India, following a model of import-substitution growth, barely participated in world trade. Its factories produced shoddy goods that you bought only because there were no alternatives. And so I was dazzled by what was on offer in Southeast Asia. The emblems of pop American culture — Kentucky Fried Chicken, McDonald’s, Madonna — were everywhere. But the most seductive consumer goods were almost invariably Japanese: Sony, Sanyo, National, Mitsubishi, Hitachi, Fuji.
Feeling inadequate before East Asia’s progress, many middle-class Indians longed for what Chalmers Johnson, in a book about Japan’s unique growth, called the “capitalist developmental state.” In such states, skilled bureaucracies led by authoritarian leaders promoted a project of national development (while either paying lip service to, or ignoring, democratic norms). Private entrepreneurs made socially beneficial investments; government policies helped build their comparative advantage while also facilitating social stability with land reforms, education and other efforts to address income equality.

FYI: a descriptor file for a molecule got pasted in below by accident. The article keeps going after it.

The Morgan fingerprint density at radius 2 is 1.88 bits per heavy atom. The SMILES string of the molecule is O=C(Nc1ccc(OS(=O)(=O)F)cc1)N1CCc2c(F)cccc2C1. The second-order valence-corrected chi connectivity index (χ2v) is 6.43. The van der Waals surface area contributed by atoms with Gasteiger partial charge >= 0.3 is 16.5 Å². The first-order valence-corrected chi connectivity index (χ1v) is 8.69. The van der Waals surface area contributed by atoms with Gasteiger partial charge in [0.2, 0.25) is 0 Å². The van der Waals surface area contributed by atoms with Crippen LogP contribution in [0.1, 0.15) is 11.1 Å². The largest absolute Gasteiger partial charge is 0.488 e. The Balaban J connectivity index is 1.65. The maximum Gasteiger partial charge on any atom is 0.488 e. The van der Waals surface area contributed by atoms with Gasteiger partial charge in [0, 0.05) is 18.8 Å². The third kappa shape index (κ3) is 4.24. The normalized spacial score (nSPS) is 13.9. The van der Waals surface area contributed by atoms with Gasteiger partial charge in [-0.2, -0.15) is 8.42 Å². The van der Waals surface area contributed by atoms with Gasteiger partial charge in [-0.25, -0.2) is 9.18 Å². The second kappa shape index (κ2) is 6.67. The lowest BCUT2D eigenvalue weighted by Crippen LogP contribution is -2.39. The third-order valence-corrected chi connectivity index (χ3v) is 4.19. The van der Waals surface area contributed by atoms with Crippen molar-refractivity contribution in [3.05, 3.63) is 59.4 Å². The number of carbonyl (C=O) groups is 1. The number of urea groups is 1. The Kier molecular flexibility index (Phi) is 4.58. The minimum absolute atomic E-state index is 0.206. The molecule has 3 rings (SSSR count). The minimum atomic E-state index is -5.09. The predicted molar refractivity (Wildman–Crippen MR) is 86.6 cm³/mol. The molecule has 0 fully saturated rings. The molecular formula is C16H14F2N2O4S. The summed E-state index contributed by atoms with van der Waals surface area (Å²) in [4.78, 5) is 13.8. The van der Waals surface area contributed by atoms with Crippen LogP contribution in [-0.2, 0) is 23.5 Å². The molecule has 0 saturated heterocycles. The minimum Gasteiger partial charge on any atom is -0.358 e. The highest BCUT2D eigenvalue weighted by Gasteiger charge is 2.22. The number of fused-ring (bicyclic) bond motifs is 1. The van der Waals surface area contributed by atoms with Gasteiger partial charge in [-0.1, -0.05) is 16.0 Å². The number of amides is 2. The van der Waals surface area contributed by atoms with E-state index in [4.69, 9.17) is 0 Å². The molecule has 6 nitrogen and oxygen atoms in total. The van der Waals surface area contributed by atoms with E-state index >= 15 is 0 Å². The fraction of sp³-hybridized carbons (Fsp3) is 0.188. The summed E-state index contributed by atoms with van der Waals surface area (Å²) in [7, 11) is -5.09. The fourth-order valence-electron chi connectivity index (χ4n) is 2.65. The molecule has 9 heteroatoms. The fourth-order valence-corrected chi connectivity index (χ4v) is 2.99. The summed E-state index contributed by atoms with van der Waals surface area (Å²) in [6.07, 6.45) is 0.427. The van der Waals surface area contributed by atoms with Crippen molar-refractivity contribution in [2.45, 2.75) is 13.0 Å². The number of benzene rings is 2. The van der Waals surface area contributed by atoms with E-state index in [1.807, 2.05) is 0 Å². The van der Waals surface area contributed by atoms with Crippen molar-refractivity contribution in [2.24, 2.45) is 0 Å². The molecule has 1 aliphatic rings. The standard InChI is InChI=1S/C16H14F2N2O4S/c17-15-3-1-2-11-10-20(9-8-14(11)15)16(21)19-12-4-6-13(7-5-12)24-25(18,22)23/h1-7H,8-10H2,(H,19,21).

The “developmental state” assumed that market failures were to be expected and that the state played a necessary role in designing industrial and financial policy. These included not only trade protection and government subsidies but also, as the political economists Robert and Jean M. Gilpin wrote in “Global Political Economy” in 2003, “selective credit allocation and deliberate distortion of interest rates in order to channel cheap credit to favored economic sectors.” Governments were, in fact, very much part of the solution, as even the World Bank, beholden to the Washington Consensus, grudgingly acknowledged in its well-known 1993 report, “East Asian Miracle.” The high-performing Asian economies, it noted, “have achieved unusually low and declining levels of inequality, contrary to historical experience and contemporary evidence in other regions.”